Drought Poses Threat to Spanish Wine Industry

The outlook for Spanish wine production is grim as adverse weather continues to impact the growing season.

Home » Drought Poses Threat to Spanish Wine Industry

The outlook for Spanish wine production is grim as adverse weather continues to impact the growing season.

This week, western Europe was battered by severe weather, including a violent hailstorm in Catalonia’s Penedès region. Meanwhile, in the Rhône, a region that had previously avoided harsh weather, reports indicate increased mildew pressure. A winegrower near Lyon mentioned to Le Journal de Saône et Loire that they had to spray six times this year, compared to the usual two.

Across the Atlantic, upstate New York recently experienced a damaging frost, with Observer Today reporting that 75 percent of Lake Erie’s “Concord Belt” grape crop may be lost.

In Venice, major Veneto wine producer Santa Margherita has partnered with the church of San Francesco della Vigna to produce a sparkling wine from the church’s small urban vineyard. The wine, named Harmonia Mundi, was made from Glera and Malvasia using the Charmat method, with only 1107 bottles released from the 2022 vintage.

 

Key Stories This Week:

 

Drought Threatens Spanish Wine Production

Spanish wine production is expected to decline by over 20 percent this year due to prolonged drought. Vinetur.com reports that the 2024 harvest volume is projected to drop by a quarter compared to the five-year average. The Ministry for Agriculture, Food and Fisheries cautioned that it is still too early for definitive predictions as official data and yield estimates are not yet available. The forecast followed a meeting between MAPA’s head of Agricultural Productions and Markets, Ana Rodríguez Castaño, and representatives of the Wine Sector Roundtable, where they also discussed exports. Wine exports were down 3.6 percent year-on-year to March 2024, and 2.6 percent below the five-year average. Crisis measures such as subsidized distillation and yield reduction were also on the agenda.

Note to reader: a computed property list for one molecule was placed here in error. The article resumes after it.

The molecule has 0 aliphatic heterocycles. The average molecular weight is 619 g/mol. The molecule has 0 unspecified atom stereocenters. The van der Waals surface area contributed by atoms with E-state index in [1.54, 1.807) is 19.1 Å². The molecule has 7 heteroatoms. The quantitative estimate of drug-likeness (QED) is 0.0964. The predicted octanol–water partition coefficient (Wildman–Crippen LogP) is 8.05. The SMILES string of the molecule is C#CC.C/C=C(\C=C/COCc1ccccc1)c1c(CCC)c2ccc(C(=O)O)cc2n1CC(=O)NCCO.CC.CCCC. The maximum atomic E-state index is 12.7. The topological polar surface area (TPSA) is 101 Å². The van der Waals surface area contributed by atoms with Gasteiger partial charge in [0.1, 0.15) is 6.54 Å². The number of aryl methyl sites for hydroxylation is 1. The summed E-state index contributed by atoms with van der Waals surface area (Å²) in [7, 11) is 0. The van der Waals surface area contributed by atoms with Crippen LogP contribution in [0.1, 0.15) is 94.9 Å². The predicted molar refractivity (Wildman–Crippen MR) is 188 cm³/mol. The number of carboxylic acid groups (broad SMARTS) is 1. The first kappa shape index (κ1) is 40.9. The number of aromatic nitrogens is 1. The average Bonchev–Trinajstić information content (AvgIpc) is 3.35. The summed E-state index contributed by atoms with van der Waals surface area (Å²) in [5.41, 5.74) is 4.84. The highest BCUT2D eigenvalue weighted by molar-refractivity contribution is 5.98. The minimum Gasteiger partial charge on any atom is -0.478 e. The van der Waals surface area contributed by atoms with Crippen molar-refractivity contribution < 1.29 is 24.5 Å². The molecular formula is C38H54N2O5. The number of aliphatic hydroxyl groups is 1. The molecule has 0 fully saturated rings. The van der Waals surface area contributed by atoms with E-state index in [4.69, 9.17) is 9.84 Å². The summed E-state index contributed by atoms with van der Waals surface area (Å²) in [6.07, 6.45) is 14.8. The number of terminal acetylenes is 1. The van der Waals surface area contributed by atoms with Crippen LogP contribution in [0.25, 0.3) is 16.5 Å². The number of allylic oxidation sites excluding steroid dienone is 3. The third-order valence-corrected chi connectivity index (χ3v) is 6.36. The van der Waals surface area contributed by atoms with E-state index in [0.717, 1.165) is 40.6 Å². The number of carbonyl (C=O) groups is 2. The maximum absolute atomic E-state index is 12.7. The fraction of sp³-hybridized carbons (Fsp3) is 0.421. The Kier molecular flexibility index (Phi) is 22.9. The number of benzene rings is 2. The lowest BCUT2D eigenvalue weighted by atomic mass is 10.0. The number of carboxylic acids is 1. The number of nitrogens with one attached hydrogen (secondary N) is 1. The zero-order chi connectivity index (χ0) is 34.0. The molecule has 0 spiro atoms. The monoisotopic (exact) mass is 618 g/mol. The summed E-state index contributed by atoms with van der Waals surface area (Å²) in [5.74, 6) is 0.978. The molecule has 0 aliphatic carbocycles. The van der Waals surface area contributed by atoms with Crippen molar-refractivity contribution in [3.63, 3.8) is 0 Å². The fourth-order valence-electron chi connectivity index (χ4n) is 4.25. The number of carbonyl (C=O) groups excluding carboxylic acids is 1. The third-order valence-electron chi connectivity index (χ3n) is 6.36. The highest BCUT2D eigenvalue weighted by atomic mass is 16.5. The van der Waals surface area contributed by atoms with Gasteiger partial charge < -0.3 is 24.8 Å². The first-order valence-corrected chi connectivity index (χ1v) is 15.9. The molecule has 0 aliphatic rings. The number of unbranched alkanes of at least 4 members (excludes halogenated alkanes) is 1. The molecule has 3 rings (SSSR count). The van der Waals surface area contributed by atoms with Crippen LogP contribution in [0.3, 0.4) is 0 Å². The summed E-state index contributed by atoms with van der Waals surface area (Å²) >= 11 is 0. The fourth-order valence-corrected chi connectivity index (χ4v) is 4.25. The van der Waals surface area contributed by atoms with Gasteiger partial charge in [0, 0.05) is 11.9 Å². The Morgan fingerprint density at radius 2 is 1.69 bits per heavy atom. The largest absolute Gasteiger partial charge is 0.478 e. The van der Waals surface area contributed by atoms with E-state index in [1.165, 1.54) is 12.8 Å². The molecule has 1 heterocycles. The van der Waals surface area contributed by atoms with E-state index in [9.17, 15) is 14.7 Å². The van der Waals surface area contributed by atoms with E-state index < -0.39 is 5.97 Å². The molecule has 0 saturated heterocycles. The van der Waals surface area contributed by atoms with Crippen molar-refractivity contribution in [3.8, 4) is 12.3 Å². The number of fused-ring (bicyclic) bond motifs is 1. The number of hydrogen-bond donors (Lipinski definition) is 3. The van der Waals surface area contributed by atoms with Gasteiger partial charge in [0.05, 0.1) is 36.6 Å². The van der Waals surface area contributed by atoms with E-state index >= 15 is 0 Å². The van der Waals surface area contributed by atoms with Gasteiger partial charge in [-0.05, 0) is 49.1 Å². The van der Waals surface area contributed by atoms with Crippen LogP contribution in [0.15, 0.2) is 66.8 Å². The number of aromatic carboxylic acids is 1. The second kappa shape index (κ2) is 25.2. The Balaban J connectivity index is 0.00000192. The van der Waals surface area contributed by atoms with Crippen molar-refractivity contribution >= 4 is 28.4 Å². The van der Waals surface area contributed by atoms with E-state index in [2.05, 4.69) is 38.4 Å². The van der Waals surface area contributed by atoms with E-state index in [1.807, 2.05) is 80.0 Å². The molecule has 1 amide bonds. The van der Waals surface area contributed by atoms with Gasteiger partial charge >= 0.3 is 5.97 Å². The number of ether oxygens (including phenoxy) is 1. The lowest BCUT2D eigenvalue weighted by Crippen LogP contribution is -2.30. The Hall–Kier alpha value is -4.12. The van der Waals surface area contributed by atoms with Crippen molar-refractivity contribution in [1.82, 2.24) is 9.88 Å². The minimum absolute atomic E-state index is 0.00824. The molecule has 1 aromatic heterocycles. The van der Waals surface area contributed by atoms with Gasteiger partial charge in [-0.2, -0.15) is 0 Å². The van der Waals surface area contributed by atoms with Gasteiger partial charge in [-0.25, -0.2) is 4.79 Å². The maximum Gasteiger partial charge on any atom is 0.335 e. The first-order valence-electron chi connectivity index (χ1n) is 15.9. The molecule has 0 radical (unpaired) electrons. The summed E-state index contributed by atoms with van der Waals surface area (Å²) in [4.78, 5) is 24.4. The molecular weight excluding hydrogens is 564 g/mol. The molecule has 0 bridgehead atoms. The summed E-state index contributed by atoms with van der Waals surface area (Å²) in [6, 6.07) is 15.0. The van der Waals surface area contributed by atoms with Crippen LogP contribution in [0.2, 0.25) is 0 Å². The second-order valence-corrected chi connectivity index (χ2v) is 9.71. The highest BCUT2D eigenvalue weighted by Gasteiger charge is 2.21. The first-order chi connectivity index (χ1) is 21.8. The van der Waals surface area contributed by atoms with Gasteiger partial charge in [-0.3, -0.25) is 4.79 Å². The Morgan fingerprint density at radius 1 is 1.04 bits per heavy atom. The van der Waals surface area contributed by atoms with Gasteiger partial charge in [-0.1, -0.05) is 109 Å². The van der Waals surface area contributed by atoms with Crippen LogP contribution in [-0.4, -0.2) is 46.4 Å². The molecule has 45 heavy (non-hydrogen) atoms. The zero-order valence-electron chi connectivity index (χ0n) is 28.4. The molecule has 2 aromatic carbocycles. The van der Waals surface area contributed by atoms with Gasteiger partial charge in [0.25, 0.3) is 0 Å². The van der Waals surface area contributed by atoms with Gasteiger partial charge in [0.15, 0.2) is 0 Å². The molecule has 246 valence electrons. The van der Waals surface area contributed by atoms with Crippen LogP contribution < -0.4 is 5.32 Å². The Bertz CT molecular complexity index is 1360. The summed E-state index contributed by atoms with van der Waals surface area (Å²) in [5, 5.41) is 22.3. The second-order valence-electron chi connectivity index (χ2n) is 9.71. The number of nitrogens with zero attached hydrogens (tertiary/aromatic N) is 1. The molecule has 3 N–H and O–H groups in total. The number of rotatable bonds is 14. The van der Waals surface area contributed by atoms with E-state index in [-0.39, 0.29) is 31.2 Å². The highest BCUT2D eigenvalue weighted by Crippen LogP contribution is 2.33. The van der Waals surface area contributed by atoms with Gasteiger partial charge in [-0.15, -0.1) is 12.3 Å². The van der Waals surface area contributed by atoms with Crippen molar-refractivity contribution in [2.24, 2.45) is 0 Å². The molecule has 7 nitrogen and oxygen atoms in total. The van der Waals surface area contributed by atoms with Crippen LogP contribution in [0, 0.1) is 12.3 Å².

Chablis Hail Damage Reassessed

The Burgundy wine trade body (BIVB) has reviewed the hail damage in Chablis from the storm on May 1. Initial reports suggested extensive damage, but recent assessments indicate that while 1000 hectares out of 5800 were affected, around 400 hectares experienced over 80 percent damage. Despite the losses, there will still be a harvest and wines available from the 2024 vintage, though in reduced quantities.

 

Rioja Winery Explores Sparkling Wine Production

Bodegas Lecea in Rioja Alta has started an experimental project to produce high-altitude sparkling wines. They planted Garnacha Negra and Garnacha Blanca in Torrecilla en Cameros at an altitude of 900 metres. The project, co-sponsored by Joaquín Sanz García, aims to explore the potential for high-altitude sparkling wine production, which could diversify the agriculture of the cereal-heavy region.

 

Provence Vineyards Test Bee Resin Fungicide

Several vineyards in Provence and the southern Rhône are trialling a new fungicide made from bee resin (Propolis). Château Bellini, Château Margillière, Château Bel-Air, and Domaine de La Citadelle began using Propolis sprays this year. Known for its antiseptic and antibacterial properties since ancient times, Propolis could offer a natural alternative to traditional fungicides, being particularly effective due to its sticky nature.

 

Mexico Aims for Wine Glass World Record

Mexico is set to unveil the world’s largest wine glass during the Semana del Vino 2024 in León. The glass, capable of holding 4500 to 5000 litres of wine, will enter the Guinness Book of World Records. This event concludes the first Concours Mondial de Bruxelles awards held on the American continent and showcases Guanajuato’s burgeoning wine industry. Previous records set by event organisers Tonic Life include the world’s largest jam jar, coffee cup, tea cup, and water jug. The final location for the giant wine glass remains undecided, with offers ranging from public spaces to vineyards.

 

Source: Winesearcher

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